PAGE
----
Speaking to select journalists in Lagos at the weekend, the President and Chief Executive Officer of GE’s Grid Solutions/Energy Connections, Africa, Dr. Lazarus Angbazo stated that even though governments and parties have changed in Nigeria, the needs of the country have remained the same.
Angbazo further clarified that his company did not commit to invest $10billion in the power MoU signed at the Nigerian High Commission in London in March 2012 but to collaborate with government and other investors, as well as project sponsors, to deliver 10,000MW of incremental power.
“Some people translated that into $10 billion. Now, could it be $10 billion? It could be more but we don’t talk in terms of $10 billion; we talk in terms of actual output because we have seen projects where 1,000MW has cost this country more than $2 billion,” he said.
He clarified: “What we signed in that power MoU, which originated from the company-to-country agreement, was that GE, working with the Federal Government of Nigeria, will invest in the development of new power generation capacity of up to 10,000MW of power – incremental power, which means that GE is going to work with investors, private sponsors of projects and if government also wants to invest in projects, GE will also look at those projects and co-invest. We have done that. If you look at our portfolio of projects in Nigeria, we have got several projects at several stages of development.”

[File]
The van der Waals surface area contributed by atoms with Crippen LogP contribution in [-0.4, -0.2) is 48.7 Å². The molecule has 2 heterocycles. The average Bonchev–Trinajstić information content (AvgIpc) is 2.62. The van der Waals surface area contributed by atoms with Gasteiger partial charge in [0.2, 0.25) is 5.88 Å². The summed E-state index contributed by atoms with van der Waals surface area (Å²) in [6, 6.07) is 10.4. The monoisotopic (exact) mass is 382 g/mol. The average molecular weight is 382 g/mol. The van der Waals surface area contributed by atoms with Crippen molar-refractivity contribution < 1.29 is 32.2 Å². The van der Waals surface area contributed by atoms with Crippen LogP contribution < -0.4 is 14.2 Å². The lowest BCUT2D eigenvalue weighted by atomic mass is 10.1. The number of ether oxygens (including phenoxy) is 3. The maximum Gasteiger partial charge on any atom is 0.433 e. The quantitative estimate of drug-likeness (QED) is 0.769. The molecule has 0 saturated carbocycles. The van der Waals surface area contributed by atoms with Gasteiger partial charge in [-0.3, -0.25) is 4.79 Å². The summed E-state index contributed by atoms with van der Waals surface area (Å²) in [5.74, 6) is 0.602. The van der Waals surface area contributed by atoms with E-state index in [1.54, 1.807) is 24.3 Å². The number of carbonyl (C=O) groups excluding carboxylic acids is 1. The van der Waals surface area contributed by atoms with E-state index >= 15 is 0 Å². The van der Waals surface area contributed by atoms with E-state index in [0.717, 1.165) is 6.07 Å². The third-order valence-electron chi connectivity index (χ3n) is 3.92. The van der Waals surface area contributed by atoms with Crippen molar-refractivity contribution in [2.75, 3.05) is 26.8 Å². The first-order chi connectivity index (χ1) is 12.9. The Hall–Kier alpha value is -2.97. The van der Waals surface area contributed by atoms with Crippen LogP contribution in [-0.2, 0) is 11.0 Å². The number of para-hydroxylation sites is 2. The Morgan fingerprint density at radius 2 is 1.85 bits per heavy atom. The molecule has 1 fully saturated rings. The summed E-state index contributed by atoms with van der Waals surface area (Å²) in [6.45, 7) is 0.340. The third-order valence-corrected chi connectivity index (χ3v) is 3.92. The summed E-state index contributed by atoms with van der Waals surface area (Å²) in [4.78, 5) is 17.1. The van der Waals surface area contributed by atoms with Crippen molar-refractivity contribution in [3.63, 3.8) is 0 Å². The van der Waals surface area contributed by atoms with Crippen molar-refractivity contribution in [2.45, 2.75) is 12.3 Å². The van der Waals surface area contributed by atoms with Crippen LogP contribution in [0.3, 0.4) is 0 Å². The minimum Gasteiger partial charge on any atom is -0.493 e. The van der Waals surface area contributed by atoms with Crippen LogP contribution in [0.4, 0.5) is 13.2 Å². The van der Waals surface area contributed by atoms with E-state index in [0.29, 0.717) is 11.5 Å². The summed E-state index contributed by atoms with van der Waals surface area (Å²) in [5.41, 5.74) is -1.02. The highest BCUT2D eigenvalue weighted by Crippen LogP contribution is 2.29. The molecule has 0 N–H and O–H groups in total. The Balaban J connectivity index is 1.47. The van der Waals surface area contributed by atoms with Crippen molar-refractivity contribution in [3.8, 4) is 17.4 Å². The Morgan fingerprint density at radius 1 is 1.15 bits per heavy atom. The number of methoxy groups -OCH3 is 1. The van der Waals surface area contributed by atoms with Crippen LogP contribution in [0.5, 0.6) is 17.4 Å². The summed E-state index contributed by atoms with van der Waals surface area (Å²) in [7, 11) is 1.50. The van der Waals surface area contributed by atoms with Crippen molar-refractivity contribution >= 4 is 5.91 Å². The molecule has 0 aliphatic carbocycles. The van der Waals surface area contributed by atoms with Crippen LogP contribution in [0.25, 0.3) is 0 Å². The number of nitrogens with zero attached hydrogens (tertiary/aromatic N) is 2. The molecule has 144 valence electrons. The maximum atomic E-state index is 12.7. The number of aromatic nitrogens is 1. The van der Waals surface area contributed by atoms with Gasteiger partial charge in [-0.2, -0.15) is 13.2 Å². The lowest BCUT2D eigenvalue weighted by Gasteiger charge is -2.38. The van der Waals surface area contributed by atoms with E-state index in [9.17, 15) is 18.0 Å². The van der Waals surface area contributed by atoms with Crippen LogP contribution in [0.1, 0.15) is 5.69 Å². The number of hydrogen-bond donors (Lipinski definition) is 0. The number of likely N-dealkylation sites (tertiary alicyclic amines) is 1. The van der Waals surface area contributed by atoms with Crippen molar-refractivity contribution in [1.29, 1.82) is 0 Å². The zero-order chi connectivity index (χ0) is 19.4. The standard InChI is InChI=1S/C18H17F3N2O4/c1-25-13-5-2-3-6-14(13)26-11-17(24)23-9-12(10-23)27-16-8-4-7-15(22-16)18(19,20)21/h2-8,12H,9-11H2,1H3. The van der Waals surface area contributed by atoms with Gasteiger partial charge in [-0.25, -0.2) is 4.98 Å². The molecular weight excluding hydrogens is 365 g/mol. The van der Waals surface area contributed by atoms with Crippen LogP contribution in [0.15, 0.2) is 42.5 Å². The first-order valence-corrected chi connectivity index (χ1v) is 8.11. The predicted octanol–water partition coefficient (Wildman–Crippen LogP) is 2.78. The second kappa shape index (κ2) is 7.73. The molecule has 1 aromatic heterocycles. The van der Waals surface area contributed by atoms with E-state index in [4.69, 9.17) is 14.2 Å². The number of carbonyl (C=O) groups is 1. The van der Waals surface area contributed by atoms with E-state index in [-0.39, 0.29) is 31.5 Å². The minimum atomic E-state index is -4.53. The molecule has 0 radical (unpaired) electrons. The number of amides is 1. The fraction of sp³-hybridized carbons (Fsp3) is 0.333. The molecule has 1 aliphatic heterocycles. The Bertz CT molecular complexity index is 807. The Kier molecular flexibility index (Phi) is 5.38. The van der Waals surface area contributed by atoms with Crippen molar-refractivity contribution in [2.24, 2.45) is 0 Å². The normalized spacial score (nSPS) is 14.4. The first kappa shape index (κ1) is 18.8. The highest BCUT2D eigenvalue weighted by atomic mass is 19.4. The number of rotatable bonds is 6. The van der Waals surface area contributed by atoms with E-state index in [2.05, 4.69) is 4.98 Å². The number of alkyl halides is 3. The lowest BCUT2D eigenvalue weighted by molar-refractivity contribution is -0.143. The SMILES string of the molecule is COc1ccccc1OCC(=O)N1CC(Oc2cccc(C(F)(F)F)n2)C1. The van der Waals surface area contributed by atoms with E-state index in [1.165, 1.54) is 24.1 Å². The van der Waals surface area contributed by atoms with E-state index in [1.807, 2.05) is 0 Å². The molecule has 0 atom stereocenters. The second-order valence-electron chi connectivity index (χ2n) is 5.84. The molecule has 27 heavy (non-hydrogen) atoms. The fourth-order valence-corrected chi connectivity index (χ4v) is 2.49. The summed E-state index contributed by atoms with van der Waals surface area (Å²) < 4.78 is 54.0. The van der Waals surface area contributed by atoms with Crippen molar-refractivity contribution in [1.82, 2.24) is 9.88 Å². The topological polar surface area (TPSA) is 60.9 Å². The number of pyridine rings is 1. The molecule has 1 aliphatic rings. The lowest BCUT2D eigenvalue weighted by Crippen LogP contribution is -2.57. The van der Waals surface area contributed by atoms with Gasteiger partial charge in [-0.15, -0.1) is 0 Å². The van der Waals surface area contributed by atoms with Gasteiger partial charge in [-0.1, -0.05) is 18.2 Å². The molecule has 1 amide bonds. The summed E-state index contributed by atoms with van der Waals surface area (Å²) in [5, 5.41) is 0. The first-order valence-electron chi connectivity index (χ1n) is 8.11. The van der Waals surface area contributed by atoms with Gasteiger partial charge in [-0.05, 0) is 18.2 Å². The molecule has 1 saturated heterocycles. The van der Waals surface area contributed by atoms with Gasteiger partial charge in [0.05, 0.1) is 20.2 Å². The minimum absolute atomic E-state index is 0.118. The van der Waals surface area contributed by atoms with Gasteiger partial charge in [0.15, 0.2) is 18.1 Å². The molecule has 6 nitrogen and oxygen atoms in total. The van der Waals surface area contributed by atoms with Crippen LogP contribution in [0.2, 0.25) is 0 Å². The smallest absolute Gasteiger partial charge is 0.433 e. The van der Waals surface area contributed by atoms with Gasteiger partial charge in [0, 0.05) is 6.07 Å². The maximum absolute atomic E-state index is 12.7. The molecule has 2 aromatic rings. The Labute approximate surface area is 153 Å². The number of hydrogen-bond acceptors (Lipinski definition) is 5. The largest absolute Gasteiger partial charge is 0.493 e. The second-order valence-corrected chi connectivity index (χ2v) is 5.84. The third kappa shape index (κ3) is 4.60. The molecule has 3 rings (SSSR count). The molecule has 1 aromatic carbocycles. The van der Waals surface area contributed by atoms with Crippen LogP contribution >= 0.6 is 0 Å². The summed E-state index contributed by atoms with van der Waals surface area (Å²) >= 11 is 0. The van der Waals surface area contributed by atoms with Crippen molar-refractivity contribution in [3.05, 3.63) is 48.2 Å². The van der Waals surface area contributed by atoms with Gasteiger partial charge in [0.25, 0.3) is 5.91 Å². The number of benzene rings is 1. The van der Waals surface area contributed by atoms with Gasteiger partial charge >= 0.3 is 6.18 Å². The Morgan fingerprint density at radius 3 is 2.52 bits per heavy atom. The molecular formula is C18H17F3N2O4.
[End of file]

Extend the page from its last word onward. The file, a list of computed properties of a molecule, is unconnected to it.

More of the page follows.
Angbazo added that his company continued to invest in Nigeria even at a time projects were cancelled globally because of the crash in oil prices.
According to him, GE believes that there is commercial opportunity in Nigeria and the country’s outlook will get better in the future.
The GE CEO, who lauded the federal government’s efforts to encourage private investors in the power sector, also identified the challenges facing the implementation of power projects in Nigeria.
“I can spend the rest of the day talking about them but let me just give you some highlights. I think number one on the new developments, which is the IPPs (independent power plants), where we are putting money to private Nigerian firms – just going through development phases with government, whether it is getting their PPAs (power purchase agreements) because if they don’t get their PPAs, the rest of the funding is not going to come through. To get a PPA, you need to get assurance on gas and if gas is not provided, there is no assurance on generated power and if there is no assurance of PPA agreement, there is no assurance of financing. Number three: You also need to get assurance of evacuated power. We know how degraded the grid infrastructure is in Nigeria. I am telling you that we have got issues,” Angbazo added.